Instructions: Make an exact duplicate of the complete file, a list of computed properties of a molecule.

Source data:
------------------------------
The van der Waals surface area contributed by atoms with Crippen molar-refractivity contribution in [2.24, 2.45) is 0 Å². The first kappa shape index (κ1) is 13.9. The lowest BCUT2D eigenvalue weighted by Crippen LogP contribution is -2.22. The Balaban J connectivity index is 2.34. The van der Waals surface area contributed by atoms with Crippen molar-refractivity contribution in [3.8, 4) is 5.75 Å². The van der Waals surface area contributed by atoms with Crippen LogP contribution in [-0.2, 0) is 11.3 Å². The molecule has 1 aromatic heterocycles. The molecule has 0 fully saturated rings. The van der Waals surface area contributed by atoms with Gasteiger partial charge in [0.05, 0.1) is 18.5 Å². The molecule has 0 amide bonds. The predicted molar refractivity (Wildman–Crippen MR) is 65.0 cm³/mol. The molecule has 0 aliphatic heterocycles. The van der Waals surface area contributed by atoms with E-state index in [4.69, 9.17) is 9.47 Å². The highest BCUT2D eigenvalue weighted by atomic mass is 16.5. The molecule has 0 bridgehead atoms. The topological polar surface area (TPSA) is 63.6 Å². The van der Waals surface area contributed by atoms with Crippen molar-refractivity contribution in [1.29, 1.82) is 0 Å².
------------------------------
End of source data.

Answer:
The van der Waals surface area contributed by atoms with Crippen molar-refractivity contribution in [2.24, 2.45) is 0 Å². The first kappa shape index (κ1) is 13.9. The lowest BCUT2D eigenvalue weighted by Crippen LogP contribution is -2.22. The Balaban J connectivity index is 2.34. The van der Waals surface area contributed by atoms with Crippen molar-refractivity contribution in [3.8, 4) is 5.75 Å². The van der Waals surface area contributed by atoms with Crippen LogP contribution in [-0.2, 0) is 11.3 Å². The molecule has 1 aromatic heterocycles. The molecule has 0 fully saturated rings. The van der Waals surface area contributed by atoms with Gasteiger partial charge in [0.05, 0.1) is 18.5 Å². The molecule has 0 amide bonds. The predicted molar refractivity (Wildman–Crippen MR) is 65.0 cm³/mol. The molecule has 0 aliphatic heterocycles. The van der Waals surface area contributed by atoms with E-state index in [4.69, 9.17) is 9.47 Å². The highest BCUT2D eigenvalue weighted by atomic mass is 16.5. The molecule has 0 bridgehead atoms. The topological polar surface area (TPSA) is 63.6 Å². The van der Waals surface area contributed by atoms with Crippen molar-refractivity contribution in [1.29, 1.82) is 0 Å².